Marking the Beasts
The NAIS initiative has sparked plenty of debate in the cattle industry. Charlie Gaskins, professor and animal scientist at Washington State University, says most beef producers see NAIS regulations as inevitable, although many are taking a wait-and-see attitude toward how things will shake out. "I think most producers, in fact maybe all, believe it’s going to happen sooner or later. The questions would be how it’s going to be implemented, what the exact regulations will be, and when. And of course there are arguments about who is going to pay for it."
Probably because the health risks from Mad Cow emerged first, much more has been done on the NAIS initiative to track cattle than the one to monitor chickens. From a technological standpoint, NAIS has been coy about how livestock tracking of any kind will be done. They don’t specify RFID as the technology for this project, claiming in their FAQ that "USDA is maintaining a technology-neutral position with regard to the technologies that will be used to identify animals."
While RFID isn’t the only player in the field, it’s an aggressive front-runner. Pilot projects for NAIS are currently in progress to track U.S. cattle destined for the plate, and the great majority are testing RFID tracking. Jack Field, executive director of the Washington Cattlemen’s Association, is involved with the seven-state Northwest Pilot Project. The goal, says Field, is "to test as many different ID systems as possible at the local and regional level to ensure they meet the USDA 48-hour standard for trace-back." These methods of ID include traditional branding, visual dangle tags that are hand-numbered or imprinted, retinal scanning, and RFID buttons as well as combinations of these methods.
The thumbnail-size RFID button is often combined with a tag, with the whole thing fastened to an animal’s ear. While there are other methods of securing RFID tags, including embedding under the skin, ear buttons seem to be favored by most people in the industry. While they might tear loose if the cow scratches hard enough against a post or tree, the ear buttons are at least big enough that they shouldn’t find their way into the food supply. The chips will transmit a unique 15-digit number for each animal that can be matched with a database file containing information on the animal’s owner, premises, and current location.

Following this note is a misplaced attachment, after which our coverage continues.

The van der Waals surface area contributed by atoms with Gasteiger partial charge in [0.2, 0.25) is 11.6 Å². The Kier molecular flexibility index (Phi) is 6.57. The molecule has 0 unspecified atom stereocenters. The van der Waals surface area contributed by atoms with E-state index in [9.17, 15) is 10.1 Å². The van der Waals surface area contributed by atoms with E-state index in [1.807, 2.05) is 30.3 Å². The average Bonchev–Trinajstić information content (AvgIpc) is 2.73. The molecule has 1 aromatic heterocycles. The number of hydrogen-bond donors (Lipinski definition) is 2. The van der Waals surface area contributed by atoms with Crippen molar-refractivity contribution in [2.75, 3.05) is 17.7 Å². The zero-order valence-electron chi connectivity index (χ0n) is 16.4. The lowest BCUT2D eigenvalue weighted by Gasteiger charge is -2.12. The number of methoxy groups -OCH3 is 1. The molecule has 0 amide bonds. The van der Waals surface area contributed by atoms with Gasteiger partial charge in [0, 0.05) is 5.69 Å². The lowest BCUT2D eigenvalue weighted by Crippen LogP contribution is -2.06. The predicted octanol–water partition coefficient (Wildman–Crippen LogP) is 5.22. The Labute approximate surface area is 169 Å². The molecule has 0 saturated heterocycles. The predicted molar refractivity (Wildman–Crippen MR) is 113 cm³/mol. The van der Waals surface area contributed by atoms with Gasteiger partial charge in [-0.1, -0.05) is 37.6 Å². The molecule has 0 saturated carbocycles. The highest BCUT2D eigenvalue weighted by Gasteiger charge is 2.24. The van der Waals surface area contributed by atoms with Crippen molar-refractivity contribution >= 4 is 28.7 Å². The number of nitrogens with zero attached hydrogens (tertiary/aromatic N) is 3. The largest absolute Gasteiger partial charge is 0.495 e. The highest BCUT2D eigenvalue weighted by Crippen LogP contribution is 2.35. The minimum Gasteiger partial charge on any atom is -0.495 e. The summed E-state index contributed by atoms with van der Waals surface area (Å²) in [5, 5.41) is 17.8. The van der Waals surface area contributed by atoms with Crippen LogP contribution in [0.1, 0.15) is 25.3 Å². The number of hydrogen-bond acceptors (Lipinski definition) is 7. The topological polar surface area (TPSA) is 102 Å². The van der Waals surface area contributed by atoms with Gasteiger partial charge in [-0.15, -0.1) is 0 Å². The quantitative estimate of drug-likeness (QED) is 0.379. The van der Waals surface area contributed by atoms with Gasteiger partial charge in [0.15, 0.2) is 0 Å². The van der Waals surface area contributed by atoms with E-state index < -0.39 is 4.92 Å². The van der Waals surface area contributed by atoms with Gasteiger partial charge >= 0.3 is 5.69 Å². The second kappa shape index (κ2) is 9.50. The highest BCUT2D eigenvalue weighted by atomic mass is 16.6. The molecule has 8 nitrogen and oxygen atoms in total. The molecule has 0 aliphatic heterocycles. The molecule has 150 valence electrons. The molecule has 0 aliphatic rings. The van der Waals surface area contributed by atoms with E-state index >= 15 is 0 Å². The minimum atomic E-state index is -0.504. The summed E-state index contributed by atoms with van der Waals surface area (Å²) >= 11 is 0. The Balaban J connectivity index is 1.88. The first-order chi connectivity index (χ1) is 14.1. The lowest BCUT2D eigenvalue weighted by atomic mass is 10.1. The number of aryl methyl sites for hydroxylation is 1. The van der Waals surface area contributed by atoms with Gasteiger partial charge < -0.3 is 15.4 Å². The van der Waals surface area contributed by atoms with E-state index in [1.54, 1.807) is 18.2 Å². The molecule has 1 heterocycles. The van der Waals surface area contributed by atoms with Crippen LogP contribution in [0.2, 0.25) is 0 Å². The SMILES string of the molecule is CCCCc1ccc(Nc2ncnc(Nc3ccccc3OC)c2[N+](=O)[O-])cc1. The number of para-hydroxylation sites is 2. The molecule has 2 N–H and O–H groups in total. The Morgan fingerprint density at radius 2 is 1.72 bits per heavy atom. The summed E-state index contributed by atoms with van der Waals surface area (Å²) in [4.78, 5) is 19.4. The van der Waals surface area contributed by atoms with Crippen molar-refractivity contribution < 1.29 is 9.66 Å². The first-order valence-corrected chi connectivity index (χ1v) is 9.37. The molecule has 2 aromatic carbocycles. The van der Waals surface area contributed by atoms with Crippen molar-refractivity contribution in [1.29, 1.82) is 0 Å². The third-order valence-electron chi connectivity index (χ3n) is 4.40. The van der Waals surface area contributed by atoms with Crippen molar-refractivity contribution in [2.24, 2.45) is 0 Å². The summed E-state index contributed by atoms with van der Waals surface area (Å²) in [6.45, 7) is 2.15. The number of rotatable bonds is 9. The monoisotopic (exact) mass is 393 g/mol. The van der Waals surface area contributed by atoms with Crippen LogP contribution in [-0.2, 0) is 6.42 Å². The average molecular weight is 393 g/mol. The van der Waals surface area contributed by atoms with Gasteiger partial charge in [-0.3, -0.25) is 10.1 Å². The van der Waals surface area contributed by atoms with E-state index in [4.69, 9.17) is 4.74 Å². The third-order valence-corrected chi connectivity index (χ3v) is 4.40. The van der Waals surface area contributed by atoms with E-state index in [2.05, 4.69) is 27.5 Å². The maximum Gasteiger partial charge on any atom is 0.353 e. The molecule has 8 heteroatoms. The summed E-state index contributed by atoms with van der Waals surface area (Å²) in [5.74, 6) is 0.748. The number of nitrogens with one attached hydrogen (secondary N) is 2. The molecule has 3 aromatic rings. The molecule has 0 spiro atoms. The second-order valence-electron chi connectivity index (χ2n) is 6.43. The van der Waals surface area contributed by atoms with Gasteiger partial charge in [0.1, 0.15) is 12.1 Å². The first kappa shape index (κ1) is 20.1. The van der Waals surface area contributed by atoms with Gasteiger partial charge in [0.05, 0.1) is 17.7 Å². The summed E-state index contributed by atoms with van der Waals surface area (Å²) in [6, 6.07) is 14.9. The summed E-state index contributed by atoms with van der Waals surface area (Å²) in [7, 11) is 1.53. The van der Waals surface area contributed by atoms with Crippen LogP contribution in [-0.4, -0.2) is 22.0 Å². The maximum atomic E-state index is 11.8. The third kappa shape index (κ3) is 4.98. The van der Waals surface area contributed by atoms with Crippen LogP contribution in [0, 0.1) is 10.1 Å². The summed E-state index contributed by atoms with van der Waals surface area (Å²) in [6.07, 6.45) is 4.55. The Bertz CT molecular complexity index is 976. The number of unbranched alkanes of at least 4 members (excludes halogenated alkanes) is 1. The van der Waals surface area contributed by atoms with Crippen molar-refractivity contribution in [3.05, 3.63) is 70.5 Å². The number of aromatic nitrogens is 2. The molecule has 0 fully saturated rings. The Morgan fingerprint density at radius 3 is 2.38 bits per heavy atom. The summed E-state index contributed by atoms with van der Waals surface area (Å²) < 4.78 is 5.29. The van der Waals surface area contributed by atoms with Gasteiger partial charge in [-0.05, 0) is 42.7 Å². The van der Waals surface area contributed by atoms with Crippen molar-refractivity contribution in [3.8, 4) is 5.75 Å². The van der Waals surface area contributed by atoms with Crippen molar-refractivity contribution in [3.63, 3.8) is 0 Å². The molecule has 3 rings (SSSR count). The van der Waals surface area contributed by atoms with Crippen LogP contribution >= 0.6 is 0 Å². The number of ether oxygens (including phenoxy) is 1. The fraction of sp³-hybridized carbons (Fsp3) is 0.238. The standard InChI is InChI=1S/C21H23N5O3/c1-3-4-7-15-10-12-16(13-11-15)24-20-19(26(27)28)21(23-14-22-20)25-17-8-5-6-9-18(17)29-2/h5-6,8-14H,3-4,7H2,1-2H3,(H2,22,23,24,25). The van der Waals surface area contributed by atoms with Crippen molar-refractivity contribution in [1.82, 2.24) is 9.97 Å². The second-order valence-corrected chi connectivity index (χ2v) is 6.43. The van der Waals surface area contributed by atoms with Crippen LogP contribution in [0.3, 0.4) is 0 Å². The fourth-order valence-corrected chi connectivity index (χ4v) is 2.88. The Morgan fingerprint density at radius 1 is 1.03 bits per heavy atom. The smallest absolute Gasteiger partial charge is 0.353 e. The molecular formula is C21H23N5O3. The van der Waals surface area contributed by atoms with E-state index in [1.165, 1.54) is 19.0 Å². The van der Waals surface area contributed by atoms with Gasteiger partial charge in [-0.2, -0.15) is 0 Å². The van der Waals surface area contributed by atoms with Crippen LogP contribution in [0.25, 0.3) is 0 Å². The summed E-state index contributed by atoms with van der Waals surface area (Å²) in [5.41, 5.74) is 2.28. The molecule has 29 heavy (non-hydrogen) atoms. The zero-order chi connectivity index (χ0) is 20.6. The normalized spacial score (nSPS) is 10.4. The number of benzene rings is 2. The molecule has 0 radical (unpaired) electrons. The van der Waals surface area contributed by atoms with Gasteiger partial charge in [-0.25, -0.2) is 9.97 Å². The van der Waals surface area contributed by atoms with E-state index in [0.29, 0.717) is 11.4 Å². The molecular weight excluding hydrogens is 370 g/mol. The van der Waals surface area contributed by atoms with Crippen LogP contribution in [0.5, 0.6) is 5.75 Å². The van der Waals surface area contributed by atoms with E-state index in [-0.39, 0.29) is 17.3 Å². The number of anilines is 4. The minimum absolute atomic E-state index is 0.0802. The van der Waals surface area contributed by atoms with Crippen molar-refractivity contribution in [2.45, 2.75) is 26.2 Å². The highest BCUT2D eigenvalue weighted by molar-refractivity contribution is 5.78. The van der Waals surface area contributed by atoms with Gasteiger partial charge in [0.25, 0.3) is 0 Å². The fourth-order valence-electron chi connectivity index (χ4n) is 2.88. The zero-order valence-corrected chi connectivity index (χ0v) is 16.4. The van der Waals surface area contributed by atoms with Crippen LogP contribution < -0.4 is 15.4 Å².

This kind of low-frequency ear tag is estimated by Field as costing $1.75–2.50, depending on quality and read-range, with higher-performance tags clustering in the neighborhood of $2.20–2.50. Right now, in the Northwest Pilot Project, the participating producers are footing the bill for the tags. "Nobody’s happy to hear this, but it looks like a cost that will be borne by the cow/calf producers," says Field.
Readers, whether secured to posts or handheld, run $650–1,000 each, depending on whether they’re can be secured to posts or handheld. Producers might only need to buy the tags, however, leaving the costs of scanners and computing equipment to those who manage the transport, feedlot, and processing of cattle.
Unfortunately, these particular passive RFID tags can’t be read from one to three feet away. That can be a disappointment if you’re hoping to hold up a reader or slap it into a gate and scan the entire herd as they hurtle past. This limitation is being addressed by some RFID manufacturers. Advanced ID, for example, is using ultra-high-frequency (UHF) tags to improve the range and accuracy of scanning to between one and three meters. These devices allow more data storage so that more information about the animal can be transmitted. Another company, ZigBeef, is developing active RFID tags for reading at still greater ranges.
Again, RFID tags are not the only technology that promises to meet NAIS standards for animal tracking. Companies such as Optibrand are promoting retinal scanning of cattle for identification (based on the unique patterns of blood vessels in the retina). While this technique solves problems such as cattle losing their ear tags, it also requires that the animal be restrained so the scanning device can be held about a finger’s width from its eye.
The current pilot projects requires only minimal data to be kept for each animal: date, animal ID, premise number, and event code. There are genuine privacy concerns in the cattle industry that are triggered by this tracking initiative, not just because many producers are keen on privacy as a principle, but because the tracking of information about a producer’s herds can offer just the kind of market edge to a competitor that no one likes to give away. In Washington state, representatives of the cattle industry recently were successful in convincing lawmakers to pass legislation ensuring that any information submitted by an individual will be exempt from public disclosure. How this situation will play out in other states is not yet clear.